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J Biomed Opt. 2014 Mar;19(3):36009. doi: 10.1117/1.JBO.19.3.036009.

Three-dimensional, distendable bladder phantom for optical coherence tomography and white light cystoscopy.

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Stanford University, Department of Electrical Engineering, Stanford, California 94305.
Stanford University School of Medicine, Department of Urology, Stanford, California 94305cVeterans Affairs Palo Alto Health Care System, Palo Alto, California 94304.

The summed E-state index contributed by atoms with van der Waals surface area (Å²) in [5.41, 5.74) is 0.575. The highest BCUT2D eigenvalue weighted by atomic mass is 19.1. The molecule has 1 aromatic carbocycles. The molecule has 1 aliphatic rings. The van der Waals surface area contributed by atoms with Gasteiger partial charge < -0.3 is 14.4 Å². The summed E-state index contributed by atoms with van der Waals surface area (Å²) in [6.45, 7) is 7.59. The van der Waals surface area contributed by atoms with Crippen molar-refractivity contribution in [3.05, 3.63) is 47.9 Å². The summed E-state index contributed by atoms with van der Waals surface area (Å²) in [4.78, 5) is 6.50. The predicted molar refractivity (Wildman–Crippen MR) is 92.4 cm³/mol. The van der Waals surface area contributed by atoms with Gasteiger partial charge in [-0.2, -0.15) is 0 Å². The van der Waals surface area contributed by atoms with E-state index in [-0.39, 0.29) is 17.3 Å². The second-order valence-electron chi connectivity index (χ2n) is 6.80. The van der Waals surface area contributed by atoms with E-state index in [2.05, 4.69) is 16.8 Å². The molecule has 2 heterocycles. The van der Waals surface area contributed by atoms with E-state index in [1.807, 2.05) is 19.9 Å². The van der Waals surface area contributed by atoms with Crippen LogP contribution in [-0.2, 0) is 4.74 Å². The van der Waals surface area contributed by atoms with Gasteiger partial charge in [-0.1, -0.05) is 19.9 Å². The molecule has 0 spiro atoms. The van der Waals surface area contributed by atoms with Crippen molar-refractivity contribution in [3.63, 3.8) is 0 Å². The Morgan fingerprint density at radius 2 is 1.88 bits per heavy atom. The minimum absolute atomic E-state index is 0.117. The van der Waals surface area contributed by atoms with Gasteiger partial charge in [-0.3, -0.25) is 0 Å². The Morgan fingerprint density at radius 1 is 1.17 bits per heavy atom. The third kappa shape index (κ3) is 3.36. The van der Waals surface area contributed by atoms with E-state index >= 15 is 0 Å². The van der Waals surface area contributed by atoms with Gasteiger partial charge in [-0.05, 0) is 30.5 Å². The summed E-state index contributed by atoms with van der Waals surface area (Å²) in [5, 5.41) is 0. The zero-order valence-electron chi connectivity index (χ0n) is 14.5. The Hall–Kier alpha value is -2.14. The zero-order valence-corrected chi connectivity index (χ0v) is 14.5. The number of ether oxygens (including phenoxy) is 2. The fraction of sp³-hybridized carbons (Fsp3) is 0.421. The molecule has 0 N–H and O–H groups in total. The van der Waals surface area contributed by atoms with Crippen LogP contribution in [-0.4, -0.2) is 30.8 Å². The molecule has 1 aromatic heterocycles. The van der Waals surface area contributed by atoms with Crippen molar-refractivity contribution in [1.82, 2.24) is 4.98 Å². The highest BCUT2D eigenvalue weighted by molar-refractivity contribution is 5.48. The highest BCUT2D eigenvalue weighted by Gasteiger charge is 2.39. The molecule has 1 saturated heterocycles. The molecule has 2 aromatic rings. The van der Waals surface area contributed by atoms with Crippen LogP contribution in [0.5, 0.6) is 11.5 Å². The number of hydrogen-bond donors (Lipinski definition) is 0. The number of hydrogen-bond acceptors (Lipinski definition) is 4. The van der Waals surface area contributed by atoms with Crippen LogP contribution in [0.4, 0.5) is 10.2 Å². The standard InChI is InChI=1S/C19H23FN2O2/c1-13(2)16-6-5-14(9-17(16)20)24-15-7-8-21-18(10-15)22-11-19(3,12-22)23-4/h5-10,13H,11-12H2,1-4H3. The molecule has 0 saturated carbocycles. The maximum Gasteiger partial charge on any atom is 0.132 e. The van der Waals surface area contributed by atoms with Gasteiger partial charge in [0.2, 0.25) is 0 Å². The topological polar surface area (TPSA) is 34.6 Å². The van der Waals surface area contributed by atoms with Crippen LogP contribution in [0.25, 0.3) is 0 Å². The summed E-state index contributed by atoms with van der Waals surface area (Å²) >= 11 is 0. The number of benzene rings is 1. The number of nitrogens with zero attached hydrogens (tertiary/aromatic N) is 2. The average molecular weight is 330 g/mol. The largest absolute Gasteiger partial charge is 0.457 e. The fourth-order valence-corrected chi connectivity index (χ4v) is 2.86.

We describe a combination of fabrication techniques and a general process to construct a three-dimensional (3-D) phantom that mimics the size, macroscale structure, microscale surface topology, subsurface microstructure, optical properties, and functional characteristics of a cancerous bladder. The phantom also includes features that are recognizable in white light (i.e., the visual appearance of blood vessels), making it suitable to emulate the bladder for emerging white light+optical coherence tomography (OCT) cystoscopies and other endoscopic procedures of large, irregularly shaped organs. The fabrication process has broad applicability and can be generalized to OCT phantoms for other tissue types or phantoms for other imaging modalities. To this end, we also enumerate the nuances of applying known fabrication techniques (e.g., spin coating) to contexts (e.g., nonplanar, 3-D shapes) that are essential to establish their generalizability and limitations. We anticipate that this phantom will be immediately useful to evaluate innovative OCT systems and software being developed for longitudinal bladder surveillance and early cancer detection.

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